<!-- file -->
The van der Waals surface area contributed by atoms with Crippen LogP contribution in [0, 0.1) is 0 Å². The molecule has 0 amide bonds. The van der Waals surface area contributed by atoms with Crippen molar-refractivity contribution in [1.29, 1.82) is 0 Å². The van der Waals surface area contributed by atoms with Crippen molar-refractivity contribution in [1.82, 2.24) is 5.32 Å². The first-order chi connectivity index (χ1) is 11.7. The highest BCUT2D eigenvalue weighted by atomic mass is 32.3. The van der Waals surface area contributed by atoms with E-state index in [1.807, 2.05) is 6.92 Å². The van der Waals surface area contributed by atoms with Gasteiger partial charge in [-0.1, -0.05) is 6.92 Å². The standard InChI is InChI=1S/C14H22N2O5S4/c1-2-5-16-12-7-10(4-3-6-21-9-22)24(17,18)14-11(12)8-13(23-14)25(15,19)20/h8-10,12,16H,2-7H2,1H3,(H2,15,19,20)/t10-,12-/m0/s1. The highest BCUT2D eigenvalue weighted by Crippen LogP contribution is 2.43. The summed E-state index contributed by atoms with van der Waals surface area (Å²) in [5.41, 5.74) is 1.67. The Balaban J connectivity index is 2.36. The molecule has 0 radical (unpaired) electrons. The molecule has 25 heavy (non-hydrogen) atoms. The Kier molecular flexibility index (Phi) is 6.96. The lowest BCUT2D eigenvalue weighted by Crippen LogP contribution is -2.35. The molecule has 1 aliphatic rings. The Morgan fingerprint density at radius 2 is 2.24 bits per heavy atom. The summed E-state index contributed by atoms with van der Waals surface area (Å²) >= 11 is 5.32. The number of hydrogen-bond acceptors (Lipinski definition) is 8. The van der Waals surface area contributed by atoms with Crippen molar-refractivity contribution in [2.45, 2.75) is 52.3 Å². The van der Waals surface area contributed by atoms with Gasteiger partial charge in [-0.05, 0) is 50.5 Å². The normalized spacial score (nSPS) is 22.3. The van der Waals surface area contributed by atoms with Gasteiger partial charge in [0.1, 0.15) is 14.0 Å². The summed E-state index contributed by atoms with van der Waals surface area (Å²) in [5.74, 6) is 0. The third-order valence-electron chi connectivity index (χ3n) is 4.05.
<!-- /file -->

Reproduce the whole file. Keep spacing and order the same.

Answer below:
The van der Waals surface area contributed by atoms with Crippen LogP contribution in [0, 0.1) is 0 Å². The molecule has 0 amide bonds. The van der Waals surface area contributed by atoms with Crippen molar-refractivity contribution in [1.29, 1.82) is 0 Å². The van der Waals surface area contributed by atoms with Crippen molar-refractivity contribution in [1.82, 2.24) is 5.32 Å². The first-order chi connectivity index (χ1) is 11.7. The highest BCUT2D eigenvalue weighted by atomic mass is 32.3. The van der Waals surface area contributed by atoms with E-state index in [1.807, 2.05) is 6.92 Å². The van der Waals surface area contributed by atoms with Gasteiger partial charge in [-0.1, -0.05) is 6.92 Å². The standard InChI is InChI=1S/C14H22N2O5S4/c1-2-5-16-12-7-10(4-3-6-21-9-22)24(17,18)14-11(12)8-13(23-14)25(15,19)20/h8-10,12,16H,2-7H2,1H3,(H2,15,19,20)/t10-,12-/m0/s1. The highest BCUT2D eigenvalue weighted by Crippen LogP contribution is 2.43. The summed E-state index contributed by atoms with van der Waals surface area (Å²) in [5.41, 5.74) is 1.67. The Balaban J connectivity index is 2.36. The molecule has 0 radical (unpaired) electrons. The molecule has 25 heavy (non-hydrogen) atoms. The Kier molecular flexibility index (Phi) is 6.96. The lowest BCUT2D eigenvalue weighted by Crippen LogP contribution is -2.35. The molecule has 1 aliphatic rings. The Morgan fingerprint density at radius 2 is 2.24 bits per heavy atom. The summed E-state index contributed by atoms with van der Waals surface area (Å²) >= 11 is 5.32. The number of hydrogen-bond acceptors (Lipinski definition) is 8. The van der Waals surface area contributed by atoms with Crippen molar-refractivity contribution in [2.45, 2.75) is 52.3 Å². The van der Waals surface area contributed by atoms with Gasteiger partial charge in [-0.05, 0) is 50.5 Å². The normalized spacial score (nSPS) is 22.3. The van der Waals surface area contributed by atoms with Gasteiger partial charge in [0.1, 0.15) is 14.0 Å². The summed E-state index contributed by atoms with van der Waals surface area (Å²) in [5.74, 6) is 0. The third-order valence-electron chi connectivity index (χ3n) is 4.05.